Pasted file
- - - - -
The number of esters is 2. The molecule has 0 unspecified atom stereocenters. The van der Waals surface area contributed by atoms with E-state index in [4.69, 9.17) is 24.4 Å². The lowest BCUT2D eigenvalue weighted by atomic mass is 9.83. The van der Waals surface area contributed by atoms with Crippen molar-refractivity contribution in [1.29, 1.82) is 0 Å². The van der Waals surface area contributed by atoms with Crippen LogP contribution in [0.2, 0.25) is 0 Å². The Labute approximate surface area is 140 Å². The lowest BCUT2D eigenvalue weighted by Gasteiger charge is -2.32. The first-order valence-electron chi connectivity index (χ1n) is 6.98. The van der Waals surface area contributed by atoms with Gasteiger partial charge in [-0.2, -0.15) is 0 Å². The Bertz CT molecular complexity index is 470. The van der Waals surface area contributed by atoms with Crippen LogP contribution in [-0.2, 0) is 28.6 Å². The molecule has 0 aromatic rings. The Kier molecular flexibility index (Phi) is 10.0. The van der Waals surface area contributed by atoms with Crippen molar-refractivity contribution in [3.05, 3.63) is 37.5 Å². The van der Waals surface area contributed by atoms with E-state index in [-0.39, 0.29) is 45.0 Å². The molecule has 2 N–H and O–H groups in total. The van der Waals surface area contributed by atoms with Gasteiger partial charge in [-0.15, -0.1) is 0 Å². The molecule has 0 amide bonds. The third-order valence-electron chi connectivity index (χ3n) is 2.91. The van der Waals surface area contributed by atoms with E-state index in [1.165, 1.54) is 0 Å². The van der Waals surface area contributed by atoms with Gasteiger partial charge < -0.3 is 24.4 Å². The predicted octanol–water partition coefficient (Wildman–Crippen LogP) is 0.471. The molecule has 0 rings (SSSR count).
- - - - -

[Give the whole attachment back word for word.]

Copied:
The number of esters is 2. The molecule has 0 unspecified atom stereocenters. The van der Waals surface area contributed by atoms with E-state index in [4.69, 9.17) is 24.4 Å². The lowest BCUT2D eigenvalue weighted by atomic mass is 9.83. The van der Waals surface area contributed by atoms with Crippen molar-refractivity contribution in [1.29, 1.82) is 0 Å². The van der Waals surface area contributed by atoms with Crippen LogP contribution in [0.2, 0.25) is 0 Å². The Labute approximate surface area is 140 Å². The lowest BCUT2D eigenvalue weighted by Gasteiger charge is -2.32. The first-order valence-electron chi connectivity index (χ1n) is 6.98. The van der Waals surface area contributed by atoms with Gasteiger partial charge in [-0.2, -0.15) is 0 Å². The Bertz CT molecular complexity index is 470. The van der Waals surface area contributed by atoms with Crippen LogP contribution in [-0.2, 0) is 28.6 Å². The molecule has 0 aromatic rings. The Kier molecular flexibility index (Phi) is 10.0. The van der Waals surface area contributed by atoms with Crippen molar-refractivity contribution in [3.05, 3.63) is 37.5 Å². The van der Waals surface area contributed by atoms with E-state index in [-0.39, 0.29) is 45.0 Å². The molecule has 2 N–H and O–H groups in total. The van der Waals surface area contributed by atoms with Gasteiger partial charge in [-0.15, -0.1) is 0 Å². The molecule has 0 amide bonds. The third-order valence-electron chi connectivity index (χ3n) is 2.91. The van der Waals surface area contributed by atoms with E-state index in [1.165, 1.54) is 0 Å². The van der Waals surface area contributed by atoms with Gasteiger partial charge < -0.3 is 24.4 Å². The predicted octanol–water partition coefficient (Wildman–Crippen LogP) is 0.471. The molecule has 0 rings (SSSR count).